Evaluation of the impact of different levels of self-representation and body tracking on the sense of presence and embodiment in immersive VR

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Guilherme Santos Gonçalves
Miguel Correia Melo
Luis Barbosa
José Vasconcelos Raposo
Maximino Bessa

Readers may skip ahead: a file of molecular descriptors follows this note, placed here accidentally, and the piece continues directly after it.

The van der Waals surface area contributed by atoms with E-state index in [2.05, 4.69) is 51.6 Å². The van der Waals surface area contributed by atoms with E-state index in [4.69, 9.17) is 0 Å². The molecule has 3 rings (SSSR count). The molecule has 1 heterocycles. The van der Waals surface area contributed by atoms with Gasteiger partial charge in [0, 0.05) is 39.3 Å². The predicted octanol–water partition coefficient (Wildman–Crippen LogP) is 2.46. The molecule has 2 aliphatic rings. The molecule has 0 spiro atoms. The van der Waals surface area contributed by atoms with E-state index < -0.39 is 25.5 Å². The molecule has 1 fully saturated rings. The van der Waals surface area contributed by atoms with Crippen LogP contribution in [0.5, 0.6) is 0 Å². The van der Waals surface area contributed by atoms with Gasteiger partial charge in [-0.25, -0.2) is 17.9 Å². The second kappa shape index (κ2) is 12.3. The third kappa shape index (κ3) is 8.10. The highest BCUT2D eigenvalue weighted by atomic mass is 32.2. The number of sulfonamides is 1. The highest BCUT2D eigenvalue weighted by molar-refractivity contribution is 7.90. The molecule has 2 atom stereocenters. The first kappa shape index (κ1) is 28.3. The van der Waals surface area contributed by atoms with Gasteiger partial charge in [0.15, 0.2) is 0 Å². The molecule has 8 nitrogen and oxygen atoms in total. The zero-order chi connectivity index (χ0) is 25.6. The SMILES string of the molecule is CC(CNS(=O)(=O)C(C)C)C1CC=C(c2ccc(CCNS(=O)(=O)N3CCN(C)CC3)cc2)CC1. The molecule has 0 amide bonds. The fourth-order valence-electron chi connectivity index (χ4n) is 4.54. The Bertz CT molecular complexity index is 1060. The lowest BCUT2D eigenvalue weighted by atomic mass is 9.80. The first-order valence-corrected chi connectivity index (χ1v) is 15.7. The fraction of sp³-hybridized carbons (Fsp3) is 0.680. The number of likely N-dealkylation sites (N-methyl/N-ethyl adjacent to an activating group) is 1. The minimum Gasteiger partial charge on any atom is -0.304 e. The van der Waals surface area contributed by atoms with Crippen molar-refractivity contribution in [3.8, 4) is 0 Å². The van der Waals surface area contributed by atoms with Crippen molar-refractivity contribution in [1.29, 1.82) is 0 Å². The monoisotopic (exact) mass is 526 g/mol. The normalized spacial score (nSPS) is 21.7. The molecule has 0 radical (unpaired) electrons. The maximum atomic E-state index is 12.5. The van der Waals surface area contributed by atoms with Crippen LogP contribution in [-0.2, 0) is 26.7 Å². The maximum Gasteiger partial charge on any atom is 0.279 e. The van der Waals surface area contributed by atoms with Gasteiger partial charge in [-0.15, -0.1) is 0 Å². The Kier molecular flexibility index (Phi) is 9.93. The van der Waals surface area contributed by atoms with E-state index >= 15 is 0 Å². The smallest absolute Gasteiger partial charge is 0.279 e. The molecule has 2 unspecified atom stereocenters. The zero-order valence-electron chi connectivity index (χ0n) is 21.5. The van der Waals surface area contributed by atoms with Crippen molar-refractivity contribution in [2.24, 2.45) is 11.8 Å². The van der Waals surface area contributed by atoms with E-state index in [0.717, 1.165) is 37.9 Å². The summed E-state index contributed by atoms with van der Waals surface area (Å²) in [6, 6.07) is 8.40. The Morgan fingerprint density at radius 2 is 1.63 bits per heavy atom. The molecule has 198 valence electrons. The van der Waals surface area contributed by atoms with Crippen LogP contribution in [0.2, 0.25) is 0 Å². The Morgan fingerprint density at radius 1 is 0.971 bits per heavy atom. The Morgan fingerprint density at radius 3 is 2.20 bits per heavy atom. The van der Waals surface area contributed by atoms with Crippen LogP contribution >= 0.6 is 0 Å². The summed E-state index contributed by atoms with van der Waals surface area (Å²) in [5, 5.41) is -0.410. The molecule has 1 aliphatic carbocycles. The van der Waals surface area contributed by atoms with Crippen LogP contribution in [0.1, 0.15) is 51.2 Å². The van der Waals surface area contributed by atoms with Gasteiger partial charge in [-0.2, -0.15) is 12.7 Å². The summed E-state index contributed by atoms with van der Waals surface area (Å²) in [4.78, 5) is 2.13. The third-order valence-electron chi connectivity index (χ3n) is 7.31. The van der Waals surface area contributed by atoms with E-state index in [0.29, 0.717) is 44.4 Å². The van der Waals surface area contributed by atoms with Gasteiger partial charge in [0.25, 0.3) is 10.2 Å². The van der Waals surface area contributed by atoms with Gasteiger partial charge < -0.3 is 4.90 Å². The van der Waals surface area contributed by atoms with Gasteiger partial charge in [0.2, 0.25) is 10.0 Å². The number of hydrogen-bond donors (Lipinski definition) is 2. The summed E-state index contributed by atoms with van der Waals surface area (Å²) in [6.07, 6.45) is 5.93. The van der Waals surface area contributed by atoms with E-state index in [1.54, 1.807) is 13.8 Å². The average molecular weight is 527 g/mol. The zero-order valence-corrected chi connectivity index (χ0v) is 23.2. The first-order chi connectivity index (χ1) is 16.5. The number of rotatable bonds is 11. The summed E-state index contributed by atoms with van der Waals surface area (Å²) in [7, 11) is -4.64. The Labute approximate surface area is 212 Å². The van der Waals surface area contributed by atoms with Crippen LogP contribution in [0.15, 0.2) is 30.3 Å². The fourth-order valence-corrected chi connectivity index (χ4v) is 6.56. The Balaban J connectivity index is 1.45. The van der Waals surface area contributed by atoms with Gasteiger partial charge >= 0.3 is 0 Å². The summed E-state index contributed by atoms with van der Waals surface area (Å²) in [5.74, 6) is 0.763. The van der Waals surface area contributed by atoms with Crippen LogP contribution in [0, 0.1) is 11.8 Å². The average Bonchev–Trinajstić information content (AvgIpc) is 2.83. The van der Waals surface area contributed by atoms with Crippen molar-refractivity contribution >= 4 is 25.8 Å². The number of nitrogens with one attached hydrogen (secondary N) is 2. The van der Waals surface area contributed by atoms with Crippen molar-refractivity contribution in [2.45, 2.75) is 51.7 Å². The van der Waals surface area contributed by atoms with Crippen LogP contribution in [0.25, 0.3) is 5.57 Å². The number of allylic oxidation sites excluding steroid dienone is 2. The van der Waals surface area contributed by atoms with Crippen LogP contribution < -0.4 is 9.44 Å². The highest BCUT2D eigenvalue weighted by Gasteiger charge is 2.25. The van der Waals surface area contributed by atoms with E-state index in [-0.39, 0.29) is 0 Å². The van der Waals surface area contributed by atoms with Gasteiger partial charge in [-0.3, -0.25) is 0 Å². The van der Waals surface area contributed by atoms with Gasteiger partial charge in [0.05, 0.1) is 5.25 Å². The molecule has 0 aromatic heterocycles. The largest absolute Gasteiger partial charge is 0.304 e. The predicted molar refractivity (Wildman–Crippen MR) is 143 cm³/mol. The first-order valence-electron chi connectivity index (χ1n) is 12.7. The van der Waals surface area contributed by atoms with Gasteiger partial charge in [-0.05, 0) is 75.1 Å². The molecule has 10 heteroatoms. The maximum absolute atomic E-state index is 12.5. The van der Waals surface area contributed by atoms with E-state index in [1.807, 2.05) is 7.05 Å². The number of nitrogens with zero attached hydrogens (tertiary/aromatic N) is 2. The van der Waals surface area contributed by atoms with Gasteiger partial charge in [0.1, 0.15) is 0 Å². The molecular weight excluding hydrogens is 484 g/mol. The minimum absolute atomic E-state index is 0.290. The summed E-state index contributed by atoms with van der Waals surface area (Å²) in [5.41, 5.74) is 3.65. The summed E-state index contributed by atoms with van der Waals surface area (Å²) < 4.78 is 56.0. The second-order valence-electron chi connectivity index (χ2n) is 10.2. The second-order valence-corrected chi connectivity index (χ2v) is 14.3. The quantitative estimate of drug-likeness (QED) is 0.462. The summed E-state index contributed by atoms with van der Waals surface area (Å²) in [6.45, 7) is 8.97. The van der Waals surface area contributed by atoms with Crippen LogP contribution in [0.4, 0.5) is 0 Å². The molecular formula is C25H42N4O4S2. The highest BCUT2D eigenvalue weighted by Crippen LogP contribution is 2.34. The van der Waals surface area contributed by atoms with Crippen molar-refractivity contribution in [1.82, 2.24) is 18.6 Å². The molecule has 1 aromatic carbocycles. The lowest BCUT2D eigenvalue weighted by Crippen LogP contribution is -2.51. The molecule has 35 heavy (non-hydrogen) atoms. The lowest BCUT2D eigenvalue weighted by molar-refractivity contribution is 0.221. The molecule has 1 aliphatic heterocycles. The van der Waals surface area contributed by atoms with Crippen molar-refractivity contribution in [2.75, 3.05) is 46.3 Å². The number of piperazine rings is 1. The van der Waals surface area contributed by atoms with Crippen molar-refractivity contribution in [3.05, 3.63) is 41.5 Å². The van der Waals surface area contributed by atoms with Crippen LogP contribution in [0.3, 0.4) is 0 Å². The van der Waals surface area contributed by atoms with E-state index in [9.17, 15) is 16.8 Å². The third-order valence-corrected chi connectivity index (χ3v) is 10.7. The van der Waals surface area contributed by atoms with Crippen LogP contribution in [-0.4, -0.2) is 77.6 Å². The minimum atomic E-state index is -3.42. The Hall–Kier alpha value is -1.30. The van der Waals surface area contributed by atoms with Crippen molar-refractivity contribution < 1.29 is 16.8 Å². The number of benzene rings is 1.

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The main goal of this paper is to investigate the effect of different types of self-representations through floating members (hands vs. hands feet), virtual full body (hands feet vs. full-body avatar), walking fidelity (static feet, simulated walking, real walking), and number of tracking points used (head hands, head hands feet, head hands feet hip) on the sense of presence and embodiment through questionnaires. The sample consisted of 98 participants divided into a total of six conditions in a between-subjects design. The HTC Vive headset, controllers, and trackers were used to perform the experiment. Users were tasked to find a series of hidden objects in a virtual environment and place them in a travel bag. We concluded that (1) the addition of feet to floating hands can impair the experienced realism (p = 0.039), (2) both floating members and full-body avatars can be used without affecting presence and embodiment (p > 0.05) as long as there is the same level of control over the self-representation, (3) simulated walking scores of presence and embodiment were similar when compared to static feet and real walking tracking data (p > 0.05), and (4) adding hip tracking overhead, hand and feet tracking (when using a full-body avatar) allows for a more realistic response to stimuli (p = 0.002) and a higher overall feeling of embodiment (p = 0.023).